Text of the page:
However, this article goes beyond this notion to where government is not tied to the physical boundaries of the real world, but rather to virtual jurisdictions, citizenship, and even values held or abrogated.
While I agree that raising the bar on government is a good thing–expect more for less–and partnering with the private sector can make government more efficient, the idea of wholesale shopping government around is quite ludicrous:
– Will we hire mercenaries instead of having an armed forces?
– Will we rely solely on CEOs to conduct our diplomacy?
– Will justice be doled out by vigilantes?
– Will private inspectors alone regulate food, drug, and the financial system?
While compared to an iPad wheel for making service selections, Government is not the same as a library of songs or movies that one scrolls through to pick and choose what one likes and dislikes.
Like the old joke about the difference between family and friends…you can choose your friends, but you can’t just choose your family!
While government can provide services virtually, it cannot be a government entirely sliced up by choice–where you opt-in for what you like and opt-out for what you don’t–if that were the case, we would all selfishly take and never contribute to the greater good.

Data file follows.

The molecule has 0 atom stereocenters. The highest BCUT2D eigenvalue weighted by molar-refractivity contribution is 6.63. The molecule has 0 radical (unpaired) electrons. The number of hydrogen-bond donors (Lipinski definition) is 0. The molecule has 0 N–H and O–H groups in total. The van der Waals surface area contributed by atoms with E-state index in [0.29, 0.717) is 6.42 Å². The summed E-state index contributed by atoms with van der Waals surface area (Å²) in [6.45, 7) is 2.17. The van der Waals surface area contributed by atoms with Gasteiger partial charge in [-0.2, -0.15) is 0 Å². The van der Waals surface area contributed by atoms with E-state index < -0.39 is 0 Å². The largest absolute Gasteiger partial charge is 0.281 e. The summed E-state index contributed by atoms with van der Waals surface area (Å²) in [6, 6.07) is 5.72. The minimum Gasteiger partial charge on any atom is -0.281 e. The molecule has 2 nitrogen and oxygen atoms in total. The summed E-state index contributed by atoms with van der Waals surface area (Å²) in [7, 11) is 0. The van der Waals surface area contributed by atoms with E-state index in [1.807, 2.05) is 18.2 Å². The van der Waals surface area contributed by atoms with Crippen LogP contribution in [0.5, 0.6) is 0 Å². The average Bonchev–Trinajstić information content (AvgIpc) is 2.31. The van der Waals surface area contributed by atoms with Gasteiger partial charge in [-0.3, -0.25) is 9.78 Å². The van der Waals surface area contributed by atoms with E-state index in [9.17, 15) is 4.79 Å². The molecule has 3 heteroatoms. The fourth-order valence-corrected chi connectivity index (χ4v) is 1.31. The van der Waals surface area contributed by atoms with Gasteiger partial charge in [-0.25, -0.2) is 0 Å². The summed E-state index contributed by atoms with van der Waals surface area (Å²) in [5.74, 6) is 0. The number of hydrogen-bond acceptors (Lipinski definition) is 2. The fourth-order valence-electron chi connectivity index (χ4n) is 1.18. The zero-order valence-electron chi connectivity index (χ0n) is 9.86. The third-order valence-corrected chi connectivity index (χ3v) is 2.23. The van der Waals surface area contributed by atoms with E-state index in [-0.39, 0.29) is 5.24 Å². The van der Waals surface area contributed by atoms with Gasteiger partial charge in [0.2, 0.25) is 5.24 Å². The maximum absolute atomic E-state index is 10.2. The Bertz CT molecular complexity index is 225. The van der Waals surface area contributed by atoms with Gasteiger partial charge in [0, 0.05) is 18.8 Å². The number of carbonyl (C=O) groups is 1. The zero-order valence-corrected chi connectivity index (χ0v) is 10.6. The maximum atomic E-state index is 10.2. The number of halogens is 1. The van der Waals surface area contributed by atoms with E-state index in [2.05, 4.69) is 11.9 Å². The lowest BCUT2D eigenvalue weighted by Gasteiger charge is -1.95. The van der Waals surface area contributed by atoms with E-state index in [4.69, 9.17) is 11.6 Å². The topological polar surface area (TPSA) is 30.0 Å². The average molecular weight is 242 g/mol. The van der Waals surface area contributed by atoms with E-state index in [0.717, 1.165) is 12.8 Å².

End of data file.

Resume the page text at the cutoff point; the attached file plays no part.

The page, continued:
For example, “Hey, I like social entitlements such as Social Security and Medicare, but I don’t particularly care for contributing to space exploration or research and development for certain diseases that I may not be genetically predisposed to.”
There is a civic commons where we must share–the prime example is a fire department. If I choose not to contribute, then the fire department still has to come to put out the fire or else it can spread to others.
In the end, we are not just a collective of individuals, but a nation bound together by core values and beliefs, and shared interests and investments in the future–and where by sharing the risks and burdens, we fall or rise together.
Like anything that you are seriously apart of–family, religion, organizations, and work–we take the good and work on the bad, rather than just immaturely throwing it all or in innumerable parts away.